Thursday, February 21, 2008

"edible estates" piece

Here is the piece that I wrote for the "Edible Estates" book that I mentioned in my last post.

February 2007. The piece of paper in front of me looked something like this:

Pros - Two flat 14’ x 20’ plots of land; south-facing; full sun all day; I’ll see the garden every day as I walk out my front door.
Cons - Everyone else will see the garden every day as they walk past my front door.

It wasn’t so much a “con” as an uncertainty. An edible front yard would be good stewardship of the little piece of land that I have. Could the “con” of high visibility actually be a “pro”? I swallowed my doubt.

March arrived. I borrowed my neighbor’s tiller, turned my yard into a plot of dirt, and panicked momentarily as I passed the “point of no return.” I laid out a walking path, cultivated beds, put in herb borders, and planted seeds.

At the very least, the resulting garden is a talking point. It piques curiosity. I’ve met more folks in the neighborhood in the last four months than I have in five years. Some ask questions. “What’s that plant?” “Are squash and zucchini hard to grow?” Most offer words of encouragement. “I love walking by every day and seeing the progress.” “I really believe in what you’re doing.” “Looks fantastic - keep up the good work!”

In truth, I’m an amateur. Last year was my first attempt at growing vegetables. It started as a pastime, a fun novelty: vegetables to which I could lay claim from my own ground. In short time, it has raised my awareness of the origins of what I eat, made me more intentional about choosing food. More than that, though, I feel intimately connected with the Earth. Watching a seed emerge from its burial to grow into a plant larger than my arms’ reach - and being an active participant in this natural cycle - has evolved into a tangible expression of faith in the natural order of things. That it produces the same fruitful results over and over again, year after year, is nothing short of miraculous. That I can share this with others in my own front yard is icing on the cake.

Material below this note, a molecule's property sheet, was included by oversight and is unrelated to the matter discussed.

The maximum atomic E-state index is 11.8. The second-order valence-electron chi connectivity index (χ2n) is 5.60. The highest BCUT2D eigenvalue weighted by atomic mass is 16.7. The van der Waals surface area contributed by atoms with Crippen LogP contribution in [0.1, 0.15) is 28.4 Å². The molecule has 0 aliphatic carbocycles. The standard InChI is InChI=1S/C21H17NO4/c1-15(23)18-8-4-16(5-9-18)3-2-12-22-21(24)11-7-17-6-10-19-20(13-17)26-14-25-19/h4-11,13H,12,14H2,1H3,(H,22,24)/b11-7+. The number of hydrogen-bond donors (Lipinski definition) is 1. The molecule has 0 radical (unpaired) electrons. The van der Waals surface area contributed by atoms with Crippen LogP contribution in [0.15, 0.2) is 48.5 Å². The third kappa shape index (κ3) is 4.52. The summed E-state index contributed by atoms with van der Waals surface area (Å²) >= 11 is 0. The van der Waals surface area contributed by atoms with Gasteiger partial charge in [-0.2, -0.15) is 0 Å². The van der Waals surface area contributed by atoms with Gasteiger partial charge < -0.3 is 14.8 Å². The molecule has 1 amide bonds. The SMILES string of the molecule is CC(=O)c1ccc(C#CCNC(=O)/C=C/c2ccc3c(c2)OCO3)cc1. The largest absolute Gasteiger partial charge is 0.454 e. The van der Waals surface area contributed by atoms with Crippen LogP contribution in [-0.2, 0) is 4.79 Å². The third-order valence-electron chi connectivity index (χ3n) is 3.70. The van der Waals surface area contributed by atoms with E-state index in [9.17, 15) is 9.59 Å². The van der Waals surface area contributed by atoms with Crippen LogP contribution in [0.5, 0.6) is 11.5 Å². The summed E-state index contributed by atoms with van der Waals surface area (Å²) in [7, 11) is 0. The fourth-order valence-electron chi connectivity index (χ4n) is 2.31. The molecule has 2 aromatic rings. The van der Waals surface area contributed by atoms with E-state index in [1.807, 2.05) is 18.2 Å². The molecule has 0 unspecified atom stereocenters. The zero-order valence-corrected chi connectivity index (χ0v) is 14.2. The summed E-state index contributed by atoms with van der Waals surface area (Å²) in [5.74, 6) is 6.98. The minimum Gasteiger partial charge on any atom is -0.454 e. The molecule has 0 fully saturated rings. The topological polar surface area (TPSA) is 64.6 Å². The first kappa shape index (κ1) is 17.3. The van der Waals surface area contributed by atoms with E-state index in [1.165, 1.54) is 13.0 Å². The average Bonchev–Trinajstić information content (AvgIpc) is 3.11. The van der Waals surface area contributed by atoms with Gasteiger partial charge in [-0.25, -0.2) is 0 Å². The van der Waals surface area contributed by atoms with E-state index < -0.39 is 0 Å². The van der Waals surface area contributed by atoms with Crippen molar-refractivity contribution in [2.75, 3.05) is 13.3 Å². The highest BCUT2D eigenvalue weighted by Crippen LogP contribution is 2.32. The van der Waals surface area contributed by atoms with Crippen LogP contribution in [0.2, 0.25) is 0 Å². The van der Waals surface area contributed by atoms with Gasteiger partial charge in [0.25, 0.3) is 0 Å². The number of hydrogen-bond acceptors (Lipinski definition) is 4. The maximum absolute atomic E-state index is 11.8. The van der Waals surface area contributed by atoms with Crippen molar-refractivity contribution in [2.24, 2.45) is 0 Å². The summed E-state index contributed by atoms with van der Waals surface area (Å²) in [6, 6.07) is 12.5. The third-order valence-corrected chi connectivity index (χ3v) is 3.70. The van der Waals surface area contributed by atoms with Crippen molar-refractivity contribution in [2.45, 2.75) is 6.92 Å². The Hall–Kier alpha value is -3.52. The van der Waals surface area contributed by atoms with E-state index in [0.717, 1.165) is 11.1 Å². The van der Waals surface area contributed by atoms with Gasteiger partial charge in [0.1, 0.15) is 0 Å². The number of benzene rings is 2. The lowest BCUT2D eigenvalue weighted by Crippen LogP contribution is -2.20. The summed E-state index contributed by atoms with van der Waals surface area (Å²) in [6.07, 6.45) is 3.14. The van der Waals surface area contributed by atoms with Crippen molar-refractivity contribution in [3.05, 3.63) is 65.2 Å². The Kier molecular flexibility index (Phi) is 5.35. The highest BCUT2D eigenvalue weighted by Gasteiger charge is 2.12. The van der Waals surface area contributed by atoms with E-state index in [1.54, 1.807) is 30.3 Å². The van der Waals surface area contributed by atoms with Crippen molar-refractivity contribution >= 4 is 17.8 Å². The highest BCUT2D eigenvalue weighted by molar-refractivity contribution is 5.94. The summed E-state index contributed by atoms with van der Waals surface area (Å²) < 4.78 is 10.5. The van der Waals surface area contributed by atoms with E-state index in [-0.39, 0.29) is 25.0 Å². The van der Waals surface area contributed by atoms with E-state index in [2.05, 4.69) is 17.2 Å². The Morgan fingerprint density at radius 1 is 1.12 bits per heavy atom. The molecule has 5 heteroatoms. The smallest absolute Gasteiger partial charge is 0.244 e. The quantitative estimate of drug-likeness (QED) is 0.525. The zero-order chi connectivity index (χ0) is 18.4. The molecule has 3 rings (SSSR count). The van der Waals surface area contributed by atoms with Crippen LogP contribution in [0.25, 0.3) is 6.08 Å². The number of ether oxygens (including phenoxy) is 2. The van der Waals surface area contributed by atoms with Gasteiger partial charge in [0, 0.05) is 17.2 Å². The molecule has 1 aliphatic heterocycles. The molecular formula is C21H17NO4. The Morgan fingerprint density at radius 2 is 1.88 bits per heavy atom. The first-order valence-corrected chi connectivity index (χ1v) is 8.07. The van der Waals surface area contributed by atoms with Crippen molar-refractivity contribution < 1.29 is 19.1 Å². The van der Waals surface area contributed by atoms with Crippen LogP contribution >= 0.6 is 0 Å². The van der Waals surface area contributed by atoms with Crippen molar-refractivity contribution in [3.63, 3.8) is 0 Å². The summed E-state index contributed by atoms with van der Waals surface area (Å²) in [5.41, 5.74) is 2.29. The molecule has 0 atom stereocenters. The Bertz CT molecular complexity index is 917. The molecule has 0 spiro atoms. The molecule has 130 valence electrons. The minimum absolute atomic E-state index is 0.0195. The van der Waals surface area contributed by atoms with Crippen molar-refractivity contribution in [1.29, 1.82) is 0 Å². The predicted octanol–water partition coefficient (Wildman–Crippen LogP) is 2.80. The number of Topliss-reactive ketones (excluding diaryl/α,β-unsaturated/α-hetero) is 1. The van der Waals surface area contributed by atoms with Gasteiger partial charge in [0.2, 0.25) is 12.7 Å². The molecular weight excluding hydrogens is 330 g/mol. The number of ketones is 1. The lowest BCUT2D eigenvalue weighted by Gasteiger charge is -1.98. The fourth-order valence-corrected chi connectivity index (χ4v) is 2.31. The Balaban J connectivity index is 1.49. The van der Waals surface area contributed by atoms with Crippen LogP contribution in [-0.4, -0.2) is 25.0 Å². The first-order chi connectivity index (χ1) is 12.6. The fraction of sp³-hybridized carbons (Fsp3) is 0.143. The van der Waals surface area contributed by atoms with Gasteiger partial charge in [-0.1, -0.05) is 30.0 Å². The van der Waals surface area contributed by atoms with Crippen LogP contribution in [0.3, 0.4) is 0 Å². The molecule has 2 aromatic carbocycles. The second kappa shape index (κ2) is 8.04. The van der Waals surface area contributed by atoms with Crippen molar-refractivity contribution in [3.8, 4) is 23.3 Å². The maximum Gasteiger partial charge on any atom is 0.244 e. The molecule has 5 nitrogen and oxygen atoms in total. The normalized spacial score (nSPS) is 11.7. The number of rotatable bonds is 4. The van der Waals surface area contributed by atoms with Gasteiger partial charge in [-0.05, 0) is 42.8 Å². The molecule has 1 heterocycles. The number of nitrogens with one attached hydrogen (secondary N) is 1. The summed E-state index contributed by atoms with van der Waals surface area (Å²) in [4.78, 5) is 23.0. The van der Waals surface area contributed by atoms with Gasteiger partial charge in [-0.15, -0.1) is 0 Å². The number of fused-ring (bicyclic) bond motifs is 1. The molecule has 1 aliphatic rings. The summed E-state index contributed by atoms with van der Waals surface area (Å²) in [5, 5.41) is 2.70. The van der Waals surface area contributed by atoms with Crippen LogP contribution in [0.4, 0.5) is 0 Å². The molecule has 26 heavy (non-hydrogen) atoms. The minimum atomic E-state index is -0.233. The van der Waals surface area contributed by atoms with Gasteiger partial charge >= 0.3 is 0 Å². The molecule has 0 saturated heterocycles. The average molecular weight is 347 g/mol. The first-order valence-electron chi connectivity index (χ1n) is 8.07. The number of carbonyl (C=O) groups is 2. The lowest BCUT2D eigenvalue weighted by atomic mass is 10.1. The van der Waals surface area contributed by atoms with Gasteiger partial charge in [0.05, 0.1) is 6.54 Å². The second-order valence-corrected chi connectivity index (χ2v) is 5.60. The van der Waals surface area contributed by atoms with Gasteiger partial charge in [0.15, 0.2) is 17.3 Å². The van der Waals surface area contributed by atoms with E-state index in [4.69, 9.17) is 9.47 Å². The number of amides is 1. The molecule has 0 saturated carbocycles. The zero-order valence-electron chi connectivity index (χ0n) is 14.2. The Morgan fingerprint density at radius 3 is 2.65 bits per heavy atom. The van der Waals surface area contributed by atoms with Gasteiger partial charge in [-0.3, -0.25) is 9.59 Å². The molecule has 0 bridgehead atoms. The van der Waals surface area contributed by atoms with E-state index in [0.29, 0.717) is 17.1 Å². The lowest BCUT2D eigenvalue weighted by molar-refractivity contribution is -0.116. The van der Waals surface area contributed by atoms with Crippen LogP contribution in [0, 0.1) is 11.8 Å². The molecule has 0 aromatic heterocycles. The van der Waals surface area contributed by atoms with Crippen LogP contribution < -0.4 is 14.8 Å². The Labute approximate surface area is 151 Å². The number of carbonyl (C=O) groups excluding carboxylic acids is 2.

Tuesday, February 19, 2008

a few words in writing

Throughout 2007, one of the more frequent topics of discussion on this blog was the transition of my front lawn from a perennial weed-scape to a more productive edible landscape, inspired largely by architect and designer Fritz Haeg. My March 3 post from last year provides a more robust explanation of the philosophy behind the movement to use one's yard in a more environmentally friendly, less destructive manner. After an article about my yard and my friend Antonia's yard ran in the Richmond Times-Dispatch last summer, I got an email from Fritz Haeg himself (!) telling me that the author of the newspaper article had emailed the story to him. He asked if I would be willing to submit "before and after" photos of my yard and a 300-word essay for inclusion in an upcoming book about his Edible Estates project. Shortly after the Fourth of July, I sent my essay and photos. I had almost forgotten about it until a couple of weeks ago. The book, called "Edible Estates: Attack on the Front Lawn", was released earlier this month, and I was fortunate enough to have my essay and photos included in the book. So...I'm published! And while it's not a huge deal (it is, after all, only a one-page essay in a garden book), I'm pretty proud of it and excited about it. I hope to post the essay in its entirety later this week.